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How protein fragments associated with Alzheimer's could trigger Parkinson's

Date:
October 12, 2016
Source:
American Chemical Society
Summary:
Alzheimer's and Parkinson's diseases are different neurodegenerative conditions that can sometimes affect the same person, which has led scientists to investigate possible links between the two. Now a team has identified how amyloid beta, the protein fragment strongly associated with Alzheimer's disease, can induce cellular changes that might lead to Parkinson's.
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Alzheimer's and Parkinson's diseases are different neurodegenerative conditions that can sometimes affect the same person, which has led scientists to investigate possible links between the two. Now one team, reporting in the journal ACS Chemical Neuroscience, has identified how amyloid beta, the protein fragment strongly associated with Alzheimer's disease, can induce cellular changes that might lead to Parkinson's.

Scientists still don't fully understand what causes these neurodegenerative conditions, but their investigations have revealed some insights. For example, certain molecular changes have emerged as factors in the development of these disorders. One such change is the mutation of an enzyme called protein disulfide isomerase (PDI) that protects neurons. And some research has hinted that biomarkers related to one disease can spur molecular processes leading to others. Mahesh Narayan and colleagues wanted to see how a particular form of amyloid beta might trigger cellular changes that can induce Parkinson's disease.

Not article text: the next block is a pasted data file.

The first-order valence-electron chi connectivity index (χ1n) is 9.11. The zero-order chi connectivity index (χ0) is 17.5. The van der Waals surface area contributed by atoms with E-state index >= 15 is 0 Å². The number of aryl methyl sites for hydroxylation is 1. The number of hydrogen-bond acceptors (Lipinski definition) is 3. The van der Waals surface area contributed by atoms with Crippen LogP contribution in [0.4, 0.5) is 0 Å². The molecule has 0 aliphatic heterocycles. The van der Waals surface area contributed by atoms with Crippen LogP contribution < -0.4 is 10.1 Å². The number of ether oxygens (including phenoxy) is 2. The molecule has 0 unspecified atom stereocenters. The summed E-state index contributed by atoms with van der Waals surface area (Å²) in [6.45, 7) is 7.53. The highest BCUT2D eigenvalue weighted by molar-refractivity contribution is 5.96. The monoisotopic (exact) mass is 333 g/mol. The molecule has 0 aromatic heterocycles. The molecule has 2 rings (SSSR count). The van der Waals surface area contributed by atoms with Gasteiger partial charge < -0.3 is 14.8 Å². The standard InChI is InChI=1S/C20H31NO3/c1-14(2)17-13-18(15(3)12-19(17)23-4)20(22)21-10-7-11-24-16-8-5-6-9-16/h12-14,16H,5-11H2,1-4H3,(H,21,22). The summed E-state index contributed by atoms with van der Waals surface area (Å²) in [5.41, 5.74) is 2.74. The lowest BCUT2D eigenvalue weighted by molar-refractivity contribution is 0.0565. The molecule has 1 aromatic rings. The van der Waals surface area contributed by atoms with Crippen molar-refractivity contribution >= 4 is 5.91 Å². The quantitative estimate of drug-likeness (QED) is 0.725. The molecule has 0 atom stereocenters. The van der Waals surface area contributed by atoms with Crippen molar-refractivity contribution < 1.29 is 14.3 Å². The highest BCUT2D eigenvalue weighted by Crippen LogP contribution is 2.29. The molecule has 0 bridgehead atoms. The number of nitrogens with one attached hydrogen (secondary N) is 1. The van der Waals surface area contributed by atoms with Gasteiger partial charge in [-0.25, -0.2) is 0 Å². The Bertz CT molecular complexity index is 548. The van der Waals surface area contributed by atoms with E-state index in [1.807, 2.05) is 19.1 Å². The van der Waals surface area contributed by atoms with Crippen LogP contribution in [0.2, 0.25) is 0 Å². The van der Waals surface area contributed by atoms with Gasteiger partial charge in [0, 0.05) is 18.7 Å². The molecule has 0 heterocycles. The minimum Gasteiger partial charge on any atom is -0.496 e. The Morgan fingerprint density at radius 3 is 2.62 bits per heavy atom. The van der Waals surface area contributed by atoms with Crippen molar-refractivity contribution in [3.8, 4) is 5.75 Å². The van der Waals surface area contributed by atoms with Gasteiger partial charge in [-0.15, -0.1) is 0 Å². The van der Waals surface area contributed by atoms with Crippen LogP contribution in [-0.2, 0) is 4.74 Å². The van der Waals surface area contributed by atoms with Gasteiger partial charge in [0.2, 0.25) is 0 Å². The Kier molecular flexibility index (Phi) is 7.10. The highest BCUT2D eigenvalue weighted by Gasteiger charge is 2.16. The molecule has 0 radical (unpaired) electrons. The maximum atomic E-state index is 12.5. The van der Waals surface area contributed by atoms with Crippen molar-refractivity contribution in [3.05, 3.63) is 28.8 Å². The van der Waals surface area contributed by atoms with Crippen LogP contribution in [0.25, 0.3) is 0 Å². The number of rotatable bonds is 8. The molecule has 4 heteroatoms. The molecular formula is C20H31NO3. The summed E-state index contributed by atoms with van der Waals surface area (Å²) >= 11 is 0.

In their lab, the researchers incubated certain amyloid beta fragments -- referred to as Aβ (25-35) -- with cells (known as SH-SY5Y) often used in Parkinson's research. This set off in the cells a cascade of molecular changes associated with Parkinson's, including chemical mutations to PDI and the formation of protein clumps known as Lewy bodies. The results could provide an explanation for how someone with Alzheimer's might also develop Parkinson's. The findings also could help researchers discover ways to prevent this from happening.


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Materials provided by American Chemical Society. Note: Content may be edited for style and length.


Journal Reference:

  1. Parijat Kabiraj, Jose Eduardo Marin, Armando Varela-Ramirez, Mahesh Narayan. An 11-mer Amyloid Beta Peptide Fragment Provokes Chemical Mutations and Parkinsonian Biomarker Aggregation in Dopaminergic Cells: A Novel Road Map for “Transfected” Parkinson’s. ACS Chemical Neuroscience, 2016; DOI: 10.1021/acschemneuro.6b00159

Cite This Page:

American Chemical Society. "How protein fragments associated with Alzheimer's could trigger Parkinson's." ScienceDaily. ScienceDaily, 12 October 2016. <www.sciencedaily.com/releases/2016/10/161012132529.htm>.
American Chemical Society. (2016, October 12). How protein fragments associated with Alzheimer's could trigger Parkinson's. ScienceDaily. Retrieved May 25, 2017 from www.sciencedaily.com/releases/2016/10/161012132529.htm
American Chemical Society. "How protein fragments associated with Alzheimer's could trigger Parkinson's." ScienceDaily. www.sciencedaily.com/releases/2016/10/161012132529.htm (accessed May 25, 2017).

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